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Multiples defend superstores as MPs seek planning curbs.

THE multiples were this week defending the need for out-of-town superstores following publication of the Environment Select Committee's report on Shopping Centres and their Future.

MPs believe that retail development policies have allowed the building of too many superstores in locations which are inappropriate on environmental, heritage and social grounds. They say it is now time to reverse this trend, and require developers to "demonstrate that their proposals for new stores will not harm the vitality and viability of town centres."

The Committee also recommends that "no proposals for superstores in or around market towns should be considered, unless they are accompanied by a comprehensive study of the possible retail effects over the whole of each proposal's catchment area".

A Safeway spokesman told The Grocer: "We see no fundamental contradiction between the development of modern food stores and the viability and vitality of town centres.

"About 80% of new branches are built in town centres or edge of centres, meeting PPG6 and PPG13 guidelines published earlier this year and this report's main recommendations.

"Supermarket customers will not return to daily high street shopping, even with fully integrated planning and transport policies," she added.

The Committee recognises there are different types of shopping trips: main food shopping, bulky non-food purchases and town centre or comparison shopping for goods such as clothing, footwear and accessories,

"It also acknowledges that by choice food shopping has become, for most households, a once-a-week activity. It is, therefore important to distinguish between the market served by food outlets and other retail units," according to the Tesco spokesman. "There is much evidence to suggest that out of town supermarkets have little, if any, impact on town centres."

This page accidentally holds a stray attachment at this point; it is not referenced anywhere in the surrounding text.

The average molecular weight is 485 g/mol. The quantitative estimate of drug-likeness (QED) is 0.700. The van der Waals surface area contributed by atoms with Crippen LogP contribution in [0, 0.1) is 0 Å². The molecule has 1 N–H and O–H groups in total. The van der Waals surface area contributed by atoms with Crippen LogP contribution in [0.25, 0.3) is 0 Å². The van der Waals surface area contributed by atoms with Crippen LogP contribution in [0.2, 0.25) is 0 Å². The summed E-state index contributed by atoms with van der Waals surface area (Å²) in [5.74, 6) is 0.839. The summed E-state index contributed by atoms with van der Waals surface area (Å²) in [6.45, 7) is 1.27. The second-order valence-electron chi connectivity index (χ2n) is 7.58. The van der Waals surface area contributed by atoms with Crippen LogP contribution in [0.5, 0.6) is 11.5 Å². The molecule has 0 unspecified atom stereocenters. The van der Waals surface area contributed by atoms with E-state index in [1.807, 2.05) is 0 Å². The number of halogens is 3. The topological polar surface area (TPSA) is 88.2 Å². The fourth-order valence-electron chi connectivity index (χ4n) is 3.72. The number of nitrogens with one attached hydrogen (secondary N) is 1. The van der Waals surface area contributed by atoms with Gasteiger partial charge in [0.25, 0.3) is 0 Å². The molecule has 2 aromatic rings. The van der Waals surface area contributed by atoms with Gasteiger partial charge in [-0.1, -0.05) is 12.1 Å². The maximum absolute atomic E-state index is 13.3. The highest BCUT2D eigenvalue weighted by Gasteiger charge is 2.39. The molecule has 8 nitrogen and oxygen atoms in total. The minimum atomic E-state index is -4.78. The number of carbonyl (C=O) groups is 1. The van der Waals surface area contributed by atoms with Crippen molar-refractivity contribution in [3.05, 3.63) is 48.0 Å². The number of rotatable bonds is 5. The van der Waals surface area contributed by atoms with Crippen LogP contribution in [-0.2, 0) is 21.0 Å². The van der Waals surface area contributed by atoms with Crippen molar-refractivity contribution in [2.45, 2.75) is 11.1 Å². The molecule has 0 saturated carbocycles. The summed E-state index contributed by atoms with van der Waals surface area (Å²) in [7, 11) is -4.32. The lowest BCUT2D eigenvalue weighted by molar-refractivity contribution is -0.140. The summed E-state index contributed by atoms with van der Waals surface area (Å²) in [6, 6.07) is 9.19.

Nevertheless, according to a report by food retailing analyst Paul Smiddy at Japanese investment bank Nomura, the percentage of successful planning appeals has fallen from 60% before PPG6 to about 30% in the past three months.

JS chairman David Sainsbury echoed this on Wednesday: "Since January, JS has only received consent on one appeal case out of nine. Others were similarly affected. Tesco only obtained one out of 10 and Safeway one out of six,"

Of the Tesco superstores built in the past 10 years, between 30% and 40% have been within existing town and district centres. Sainsbury claims more than 50% of their stores are either in the centre or on the edge of the town centre -- in locations which are favoured by the report and the Government guidance. And both chains are already concentrating on smaller city centre stores, Metro and Central.

David Simons, Somerfield chief executive, accused MPs of "shutting the garage doors after the Volvo has bolted". Simons added that consumers "preferred shopping on high streets to out-of-town superstores".

Cargo Club md Mark Riches welcomed the recognition in the report that warehouse clubs are a "different shopping concept.

"We do not threaten town centres and, as we sell a limited number of lines across a wide range of goods, we are not category killers.

"More importantly the future of the comer shop is supported by the development of warehouse clubs rather than threatened. Small shopkeepers are among our core customers," Riches concluded.
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Publication:Grocer
Date:Nov 5, 1994
Words:526
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